News coming out of the Middle-East in the last few months has focused on two principal areas: the Israeli-Palestinian conflict, and the so-called “Arab Spring”. The headlines have been restricted to these two topics. Buried deep within the bodies of such prestigious papers as the New York Times, the Washington Post, and the Los Angeles Times, if covered at all, are stories of the on-going destruction and persecution of millennia-old Christian communities within the cradle of Christianity: the Middle-East. The phenomenon is not exactly new; it’s been going on for decades if not centuries, but the growth and spread of Islamic fundamentalism within the last decade and the overthrow of Western-oriented Arab dictatorships has set in motion a rising tide of anti-Christian behavior that threatens to wipe out Christianity in the Middle-East in what amounts to a repetition of what has occurred to Jewish communities throughout Islamic nations within the past six decades since the creation of the Jewish State of Israel.
Five nations that demonstrate the ongoing obliteration of Christianity in the region will serve to illustrate the point: Egypt, Iraq, Afghanistan, Palestine, and Iran.
We start with Egypt, a nation of eighty million with a 10 % minority population of eight million Coptic Christians. The Coptic Church is one of the world’s oldest, and its appearance in Egypt precedes Islam by at least half a millennium. Earlier this past month, Copts throughout Egypt organized demonstrations to protest the fire-bombing of a church in upper Egypt the prior week, as well as one back in mid-March, and the on-going campaign of harassment by Islamists in the region. At the October 9, 2011 demonstration in front of the Maspero district headquarters of the national television network, attended by a reported figure of 10,000 Copts, the Egyptian army opened fire with live ammunition, killing Copts indiscriminately. Then armored military vehicles appeared driving into the crowds randomly, causing widespread mayhem. Final tally: 24 dead and over 300 wounded. The on-going Islamist attacks against the Copts are causing many to consider seeking refuge in the West.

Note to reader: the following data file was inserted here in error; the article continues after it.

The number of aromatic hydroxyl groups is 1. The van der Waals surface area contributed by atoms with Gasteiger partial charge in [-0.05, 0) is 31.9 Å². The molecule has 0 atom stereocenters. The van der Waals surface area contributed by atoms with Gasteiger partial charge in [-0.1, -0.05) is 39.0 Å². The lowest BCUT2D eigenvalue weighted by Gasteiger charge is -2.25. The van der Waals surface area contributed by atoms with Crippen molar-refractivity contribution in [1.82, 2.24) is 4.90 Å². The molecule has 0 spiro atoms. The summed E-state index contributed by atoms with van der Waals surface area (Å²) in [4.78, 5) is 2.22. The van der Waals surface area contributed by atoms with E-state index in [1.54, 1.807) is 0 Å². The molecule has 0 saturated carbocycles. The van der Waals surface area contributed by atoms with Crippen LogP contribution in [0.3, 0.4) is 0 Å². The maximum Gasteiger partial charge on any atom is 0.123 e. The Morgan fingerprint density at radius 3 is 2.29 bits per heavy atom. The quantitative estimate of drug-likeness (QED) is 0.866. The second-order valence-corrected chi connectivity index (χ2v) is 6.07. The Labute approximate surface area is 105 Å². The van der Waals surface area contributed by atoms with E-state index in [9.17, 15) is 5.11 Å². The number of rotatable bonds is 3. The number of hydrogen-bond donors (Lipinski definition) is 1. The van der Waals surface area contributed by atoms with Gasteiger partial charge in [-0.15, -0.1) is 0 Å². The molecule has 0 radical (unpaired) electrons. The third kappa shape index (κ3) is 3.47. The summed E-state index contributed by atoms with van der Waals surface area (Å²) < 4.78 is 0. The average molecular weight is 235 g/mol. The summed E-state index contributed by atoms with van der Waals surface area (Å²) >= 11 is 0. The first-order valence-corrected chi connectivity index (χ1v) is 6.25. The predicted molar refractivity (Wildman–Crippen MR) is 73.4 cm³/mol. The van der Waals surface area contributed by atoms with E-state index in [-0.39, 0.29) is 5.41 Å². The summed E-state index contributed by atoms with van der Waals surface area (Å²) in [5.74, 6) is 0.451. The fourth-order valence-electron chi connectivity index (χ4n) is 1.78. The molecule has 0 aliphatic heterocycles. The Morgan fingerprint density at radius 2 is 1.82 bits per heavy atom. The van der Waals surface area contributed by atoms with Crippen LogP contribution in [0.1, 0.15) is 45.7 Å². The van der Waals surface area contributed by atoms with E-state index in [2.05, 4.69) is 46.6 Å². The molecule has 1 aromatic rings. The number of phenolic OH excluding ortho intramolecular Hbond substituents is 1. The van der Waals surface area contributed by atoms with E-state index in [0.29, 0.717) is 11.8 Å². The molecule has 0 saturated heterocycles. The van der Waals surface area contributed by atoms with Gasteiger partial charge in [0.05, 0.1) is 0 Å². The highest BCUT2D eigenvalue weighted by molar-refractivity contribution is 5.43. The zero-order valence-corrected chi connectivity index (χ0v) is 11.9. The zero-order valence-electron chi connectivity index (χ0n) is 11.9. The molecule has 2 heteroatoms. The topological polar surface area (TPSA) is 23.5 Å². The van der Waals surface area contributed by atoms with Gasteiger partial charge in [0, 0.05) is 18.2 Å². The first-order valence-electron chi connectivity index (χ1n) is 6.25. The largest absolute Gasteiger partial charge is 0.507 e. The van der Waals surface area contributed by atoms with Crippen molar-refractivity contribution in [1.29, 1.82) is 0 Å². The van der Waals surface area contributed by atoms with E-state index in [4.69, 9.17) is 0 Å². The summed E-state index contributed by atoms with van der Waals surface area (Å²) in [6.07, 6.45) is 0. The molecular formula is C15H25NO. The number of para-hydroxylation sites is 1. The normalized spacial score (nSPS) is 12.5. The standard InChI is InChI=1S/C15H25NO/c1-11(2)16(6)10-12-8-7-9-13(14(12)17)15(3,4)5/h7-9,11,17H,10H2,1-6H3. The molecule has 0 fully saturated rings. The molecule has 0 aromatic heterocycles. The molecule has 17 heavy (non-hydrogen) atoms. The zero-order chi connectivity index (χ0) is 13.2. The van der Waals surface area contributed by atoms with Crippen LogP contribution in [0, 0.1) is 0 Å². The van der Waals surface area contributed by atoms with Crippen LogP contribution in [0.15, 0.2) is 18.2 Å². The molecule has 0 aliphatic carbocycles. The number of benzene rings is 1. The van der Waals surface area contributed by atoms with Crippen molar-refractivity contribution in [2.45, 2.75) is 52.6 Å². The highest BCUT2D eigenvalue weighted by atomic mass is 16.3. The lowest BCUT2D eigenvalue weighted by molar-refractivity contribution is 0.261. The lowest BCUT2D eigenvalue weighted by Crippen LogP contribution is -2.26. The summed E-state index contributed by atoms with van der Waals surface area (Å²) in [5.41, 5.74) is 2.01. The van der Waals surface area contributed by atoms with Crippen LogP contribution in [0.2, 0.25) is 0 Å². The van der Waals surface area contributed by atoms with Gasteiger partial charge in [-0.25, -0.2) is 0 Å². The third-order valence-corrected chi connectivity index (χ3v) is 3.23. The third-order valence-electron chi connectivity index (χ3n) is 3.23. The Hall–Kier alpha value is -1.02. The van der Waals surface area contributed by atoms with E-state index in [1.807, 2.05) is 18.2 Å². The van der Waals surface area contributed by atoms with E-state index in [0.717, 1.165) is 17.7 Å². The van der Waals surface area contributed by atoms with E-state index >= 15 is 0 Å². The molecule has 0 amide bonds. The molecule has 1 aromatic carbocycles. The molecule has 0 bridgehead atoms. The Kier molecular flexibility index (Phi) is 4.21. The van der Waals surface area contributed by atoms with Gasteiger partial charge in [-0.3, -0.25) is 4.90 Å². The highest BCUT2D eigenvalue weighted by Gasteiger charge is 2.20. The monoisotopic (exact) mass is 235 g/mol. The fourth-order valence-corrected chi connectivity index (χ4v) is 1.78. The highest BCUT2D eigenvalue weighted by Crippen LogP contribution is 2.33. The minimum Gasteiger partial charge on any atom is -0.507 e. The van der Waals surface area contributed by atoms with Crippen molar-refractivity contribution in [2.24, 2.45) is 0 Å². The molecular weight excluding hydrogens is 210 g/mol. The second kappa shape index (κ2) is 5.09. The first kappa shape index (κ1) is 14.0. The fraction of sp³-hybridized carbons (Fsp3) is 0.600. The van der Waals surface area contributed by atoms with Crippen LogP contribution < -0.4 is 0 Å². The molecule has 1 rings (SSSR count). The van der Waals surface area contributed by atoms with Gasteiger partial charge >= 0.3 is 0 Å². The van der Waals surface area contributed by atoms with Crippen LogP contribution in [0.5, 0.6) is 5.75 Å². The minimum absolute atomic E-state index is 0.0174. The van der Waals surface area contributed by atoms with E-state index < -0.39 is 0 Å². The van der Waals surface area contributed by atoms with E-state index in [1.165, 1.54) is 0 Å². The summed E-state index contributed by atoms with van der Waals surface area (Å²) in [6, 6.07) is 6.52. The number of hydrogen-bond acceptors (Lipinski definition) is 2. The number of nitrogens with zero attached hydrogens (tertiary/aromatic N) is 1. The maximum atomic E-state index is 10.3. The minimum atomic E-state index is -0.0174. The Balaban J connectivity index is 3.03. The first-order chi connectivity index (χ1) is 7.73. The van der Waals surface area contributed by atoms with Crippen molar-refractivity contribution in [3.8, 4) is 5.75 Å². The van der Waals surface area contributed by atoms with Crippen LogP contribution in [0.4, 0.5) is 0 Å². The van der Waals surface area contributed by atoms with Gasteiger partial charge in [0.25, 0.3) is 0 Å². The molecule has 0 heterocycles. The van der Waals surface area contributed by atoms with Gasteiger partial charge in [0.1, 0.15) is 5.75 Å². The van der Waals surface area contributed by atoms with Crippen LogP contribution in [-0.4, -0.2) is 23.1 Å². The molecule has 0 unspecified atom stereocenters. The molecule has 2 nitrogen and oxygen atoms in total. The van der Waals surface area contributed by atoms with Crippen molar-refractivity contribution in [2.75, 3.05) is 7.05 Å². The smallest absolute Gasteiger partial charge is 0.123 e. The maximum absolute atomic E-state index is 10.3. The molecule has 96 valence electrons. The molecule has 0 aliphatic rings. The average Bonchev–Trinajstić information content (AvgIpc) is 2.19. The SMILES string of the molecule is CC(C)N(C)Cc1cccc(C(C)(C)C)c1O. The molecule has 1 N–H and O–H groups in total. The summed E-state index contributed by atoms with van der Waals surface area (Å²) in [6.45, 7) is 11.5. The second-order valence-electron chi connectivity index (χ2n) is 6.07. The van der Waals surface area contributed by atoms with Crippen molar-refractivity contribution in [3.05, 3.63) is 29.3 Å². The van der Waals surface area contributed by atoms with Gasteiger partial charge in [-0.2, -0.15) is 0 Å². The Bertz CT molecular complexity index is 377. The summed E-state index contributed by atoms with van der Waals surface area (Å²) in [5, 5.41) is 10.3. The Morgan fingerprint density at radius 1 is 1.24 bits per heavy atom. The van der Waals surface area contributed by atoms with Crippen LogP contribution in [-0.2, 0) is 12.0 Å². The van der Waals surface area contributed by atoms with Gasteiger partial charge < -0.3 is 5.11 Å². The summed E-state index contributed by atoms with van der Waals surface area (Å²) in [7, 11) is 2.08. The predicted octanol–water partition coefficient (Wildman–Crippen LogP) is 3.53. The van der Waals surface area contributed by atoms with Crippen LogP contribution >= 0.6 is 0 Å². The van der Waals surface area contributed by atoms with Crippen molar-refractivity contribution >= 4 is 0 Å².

Let’s move on to Iraq. Twenty years ago, Iraq’s Christian community numbered over a million members. A decade ago, out of a total population of almost 24 million, 850,000 identified as Christians. Today, with a population of 30.7 million, the Christian population appears to be less than 335,000. What has happened? Although the new Iraqi constitution guarantees freedom of religion, there is no provision in the Iraqi system for those that wish to convert, especially if it is from Islam to Christianity. And radical Islam has been launching attacks on Christian Iraqis ever since Saddam Hussein’s ouster. This past year has seen the level of violence increase, starting with last year’s al-Qaeda attack on Our Lady of Deliverance Syrian Catholic Church in Baghdad which left 52 dead. Anti-Christian persecution continues, unabated.
In Afghanistan, along with the country being virtually “Judenfrei” or “Judenrein”, it is now free of any overt symbol of Christianity with the destruction of the last remaining church in March 2010. The U.S. State Department’s recently released report on religious freedom indicates that the small native Christian population feels tremendous pressure to remain out of sight, and the case of the Moslem who converted to Christianity and was nearly executed under Afghanistan’s Sharia law for Islamic apostasy demonstrates that freedom of conscience does not exist in present day Afghanistan despite the presence of American and NATO forces in that country for a decade.